Port Review: Cannes, France

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It’s one of France’s most famous and glamorous resort towns, often dubbed the “star” of the French Riviera, and first time cruise visitors to Cannes will quickly discover its many charms.


Besides being famous for a world-renowned film festival and miles of sandy Mediterranean beaches, Cannes also has an impressive lineup of museums, art galleries and botanical gardens designed to woo and wow visitors. Along with being an attractive town with a slew of traditional hotels, and a small historic centre, this beach city also has plenty of natural beauty, from its large harbour packed with liner-sized yachts, to the clutch of islands just off the coast.

The Facts

Location: The South of France on the Côte d’Azur/French Riviera.

Language: French, but many people in shops and restaurants speak English.

Currency: Euro.

Docking/Anchoring: Some smaller ships can dock, but most have to anchor and use tenders to transport guests to a quay in the Vieux Port close to town, which also handles local ferries.  

Transport: You can walk to town on foot, however, taxis are always available and there is a trolley service across which departs from The Majestic Hotel. If you wish to venture even further afield, to Nice or Monaco, the railway station is a five-minute walk.

Don't Miss

Cannes is easily explored on foot and west of the Vieux Port you’ll find the oldest part of town, Le Suquet. It’s a charming area of around a dozen narrow streets, filled with small shops, restaurants and cafés, and overlooking the town.

The Musée de la Castre is located in the remains of a twelfth century castle in Le Suquet, showcasing Oriental art along with a collection of 19th century paintings of the local area. 

Notre Dame d’Esperance is tucked away in old quarter of Le Suquet, a 17th century gothic church and well worth a look. Also worth checking out is the 12th century Saint Anne’s church nearby. 

The Boulevard de la Croisette is a beautiful palm-tree lined avenue where you’ll find the Palais des Festivals, which is the hub of the Cannes Film Festival in May each year, along with luxury hotels, casinos and marinas packed with expensive yachts. It’s a wonderful place to people watch, stroll and shop. Don’t expect to enjoy a swim, however, as the beaches are attached to the hotels and require an admission fee.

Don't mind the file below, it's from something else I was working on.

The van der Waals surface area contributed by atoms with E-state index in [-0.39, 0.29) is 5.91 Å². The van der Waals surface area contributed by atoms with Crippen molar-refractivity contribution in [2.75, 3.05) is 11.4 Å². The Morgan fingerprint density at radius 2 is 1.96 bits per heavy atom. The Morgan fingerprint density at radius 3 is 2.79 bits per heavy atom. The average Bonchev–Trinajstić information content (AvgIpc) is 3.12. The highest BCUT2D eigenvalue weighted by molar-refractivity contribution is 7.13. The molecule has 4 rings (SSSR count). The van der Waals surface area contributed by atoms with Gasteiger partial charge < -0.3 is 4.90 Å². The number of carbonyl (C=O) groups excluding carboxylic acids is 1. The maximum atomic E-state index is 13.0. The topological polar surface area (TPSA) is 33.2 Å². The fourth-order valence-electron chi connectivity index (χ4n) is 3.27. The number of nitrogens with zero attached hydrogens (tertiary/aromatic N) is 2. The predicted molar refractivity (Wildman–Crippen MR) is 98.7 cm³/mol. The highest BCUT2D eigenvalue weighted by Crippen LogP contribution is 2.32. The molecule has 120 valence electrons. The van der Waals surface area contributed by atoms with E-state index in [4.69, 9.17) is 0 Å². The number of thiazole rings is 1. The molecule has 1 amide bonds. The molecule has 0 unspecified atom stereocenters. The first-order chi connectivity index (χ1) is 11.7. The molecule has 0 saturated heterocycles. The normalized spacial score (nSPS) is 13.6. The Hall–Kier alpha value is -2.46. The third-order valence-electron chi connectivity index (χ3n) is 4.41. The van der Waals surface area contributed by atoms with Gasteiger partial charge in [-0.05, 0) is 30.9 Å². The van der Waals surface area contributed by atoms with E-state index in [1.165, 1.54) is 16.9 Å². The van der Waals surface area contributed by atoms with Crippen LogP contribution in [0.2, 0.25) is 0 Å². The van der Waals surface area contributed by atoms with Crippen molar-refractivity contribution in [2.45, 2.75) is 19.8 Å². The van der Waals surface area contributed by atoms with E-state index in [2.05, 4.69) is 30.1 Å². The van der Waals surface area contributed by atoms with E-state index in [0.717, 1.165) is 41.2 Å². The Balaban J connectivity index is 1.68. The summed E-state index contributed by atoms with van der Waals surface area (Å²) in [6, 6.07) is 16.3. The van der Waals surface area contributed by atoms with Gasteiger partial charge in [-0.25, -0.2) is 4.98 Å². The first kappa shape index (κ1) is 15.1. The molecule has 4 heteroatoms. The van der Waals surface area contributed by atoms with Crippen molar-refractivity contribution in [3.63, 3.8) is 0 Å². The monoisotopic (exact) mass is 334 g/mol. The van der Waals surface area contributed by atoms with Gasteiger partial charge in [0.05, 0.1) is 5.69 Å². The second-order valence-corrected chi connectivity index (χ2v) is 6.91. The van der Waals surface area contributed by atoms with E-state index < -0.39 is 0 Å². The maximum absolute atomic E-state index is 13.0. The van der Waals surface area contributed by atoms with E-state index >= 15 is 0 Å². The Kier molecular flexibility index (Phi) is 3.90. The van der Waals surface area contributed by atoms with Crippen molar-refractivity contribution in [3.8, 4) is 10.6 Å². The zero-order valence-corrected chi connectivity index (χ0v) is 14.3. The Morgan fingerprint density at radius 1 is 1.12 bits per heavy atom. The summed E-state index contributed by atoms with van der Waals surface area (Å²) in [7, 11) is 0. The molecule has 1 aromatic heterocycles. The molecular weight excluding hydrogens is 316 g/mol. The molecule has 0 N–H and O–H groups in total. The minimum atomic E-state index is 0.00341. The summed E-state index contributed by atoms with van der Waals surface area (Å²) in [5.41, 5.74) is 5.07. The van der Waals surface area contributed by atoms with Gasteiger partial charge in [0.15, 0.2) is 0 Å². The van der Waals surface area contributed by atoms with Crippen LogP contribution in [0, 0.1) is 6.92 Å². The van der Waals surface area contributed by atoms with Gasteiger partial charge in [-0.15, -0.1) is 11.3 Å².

Allée des Stars is Cannes’ version of Hollywood’s Walk of Fame, with handprints from more than 200 celebrities who’ve attended the famous annual film festival.

The Lerins Islands are worth venturing to if you have a full day in port and fancy something different. A cluster of islands located just off the Cannes coast, the forest of green oaks and eucalyptus on the two islands, Sainte-Marguerite and Saint-Honorat, are believed to be among the oldest in Europe. Marguerite is the larger of the islands, and is best known as the prison of the Man in the Iron Mask. It has a nature trail, a fortress, a prison and a marine museum.

Best Photo Op

There are lovely views to be enjoyed from your ship at sail in or sail out, also from the tender boat ride to the quay if you are anchored. The best panorama is from Le Suquet. The statue of Lord Henry Peter Brougham in Allées de la Liberte square is also a must-have photo for many visitors; he’s a Grand Chancellor of England who fell in love with Cannes in the 1800s and is largely responsible for its evolution into an international resort.


The majority of the best shopping in Cannes is concentrated between La Croisette and Rue d’Antibes. You’ll find all the major luxury brands including Cartier, Fendi, Escada Ferragamo and Louis Vuitton and more. If you see a sign in the window reading “Cannes Prestige” they will have at least one English speaking sales person. Next to the statue of Brougham is a flea market selling everything from silver jewellery to movie posters.

Food and Drink

Just pick a café or restaurant and you’ll be in foodie heaven if you enjoy French cuisine. For a light lunch or a sightseeing snack, pop into a French bakery, but if you are up for something more fancy, the head to the Hotel Le Carlton for a cocktail. At the foot of Le Suquet is the Forville market with gourmet food.

Pick of the Excursions 

A guided walking tour of the city is a great way to get your bearings as a first timer, taking in all the major sites including Le Suquet. 

If you want to see more of the famous South of France, and the only French Riviera port of call on your itinerary is Cannes, take an excursion to cosmopolitan Nice, scenic, Antibes, artsy St Paul de Vence, or Grasse, which is home to the perfume industry. 

The principality of Monaco may also be on offer as a day-long excursion if it’s not on your itinerary. It’s the location of Monte Carlo’s casinos and Prince Rainier’s fine royal palace, along with some dramatic views.


Joanna Hall